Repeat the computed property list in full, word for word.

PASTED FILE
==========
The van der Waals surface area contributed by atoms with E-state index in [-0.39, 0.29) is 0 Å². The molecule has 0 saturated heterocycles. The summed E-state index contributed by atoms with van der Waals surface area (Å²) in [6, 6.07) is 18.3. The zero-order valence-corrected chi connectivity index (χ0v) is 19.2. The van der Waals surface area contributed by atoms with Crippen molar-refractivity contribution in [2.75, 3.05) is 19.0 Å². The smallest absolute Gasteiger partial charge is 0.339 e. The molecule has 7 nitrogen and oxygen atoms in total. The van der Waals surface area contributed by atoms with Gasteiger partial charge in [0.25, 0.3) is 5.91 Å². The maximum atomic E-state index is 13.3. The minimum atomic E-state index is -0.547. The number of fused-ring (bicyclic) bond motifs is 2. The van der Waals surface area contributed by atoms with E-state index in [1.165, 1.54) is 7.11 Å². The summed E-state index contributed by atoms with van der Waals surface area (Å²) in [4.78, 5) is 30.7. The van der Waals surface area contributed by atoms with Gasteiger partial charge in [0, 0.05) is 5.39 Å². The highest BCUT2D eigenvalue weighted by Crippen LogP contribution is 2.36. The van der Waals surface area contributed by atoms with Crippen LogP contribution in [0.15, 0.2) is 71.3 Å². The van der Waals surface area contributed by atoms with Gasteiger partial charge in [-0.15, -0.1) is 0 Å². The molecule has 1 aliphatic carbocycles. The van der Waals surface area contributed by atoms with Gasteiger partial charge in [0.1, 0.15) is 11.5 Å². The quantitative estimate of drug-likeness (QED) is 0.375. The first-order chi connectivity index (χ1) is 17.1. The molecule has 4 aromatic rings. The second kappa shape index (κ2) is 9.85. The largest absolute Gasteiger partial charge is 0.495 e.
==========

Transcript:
The van der Waals surface area contributed by atoms with E-state index in [-0.39, 0.29) is 0 Å². The molecule has 0 saturated heterocycles. The summed E-state index contributed by atoms with van der Waals surface area (Å²) in [6, 6.07) is 18.3. The zero-order valence-corrected chi connectivity index (χ0v) is 19.2. The van der Waals surface area contributed by atoms with Crippen molar-refractivity contribution in [2.75, 3.05) is 19.0 Å². The smallest absolute Gasteiger partial charge is 0.339 e. The molecule has 7 nitrogen and oxygen atoms in total. The van der Waals surface area contributed by atoms with Gasteiger partial charge in [0.25, 0.3) is 5.91 Å². The maximum atomic E-state index is 13.3. The minimum atomic E-state index is -0.547. The number of fused-ring (bicyclic) bond motifs is 2. The van der Waals surface area contributed by atoms with E-state index in [1.165, 1.54) is 7.11 Å². The summed E-state index contributed by atoms with van der Waals surface area (Å²) in [4.78, 5) is 30.7. The van der Waals surface area contributed by atoms with Gasteiger partial charge in [0, 0.05) is 5.39 Å². The highest BCUT2D eigenvalue weighted by Crippen LogP contribution is 2.36. The van der Waals surface area contributed by atoms with Crippen LogP contribution in [0.15, 0.2) is 71.3 Å². The van der Waals surface area contributed by atoms with Gasteiger partial charge in [-0.15, -0.1) is 0 Å². The molecule has 1 aliphatic carbocycles. The van der Waals surface area contributed by atoms with Gasteiger partial charge in [0.1, 0.15) is 11.5 Å². The quantitative estimate of drug-likeness (QED) is 0.375. The first-order chi connectivity index (χ1) is 17.1. The molecule has 4 aromatic rings. The second kappa shape index (κ2) is 9.85. The largest absolute Gasteiger partial charge is 0.495 e.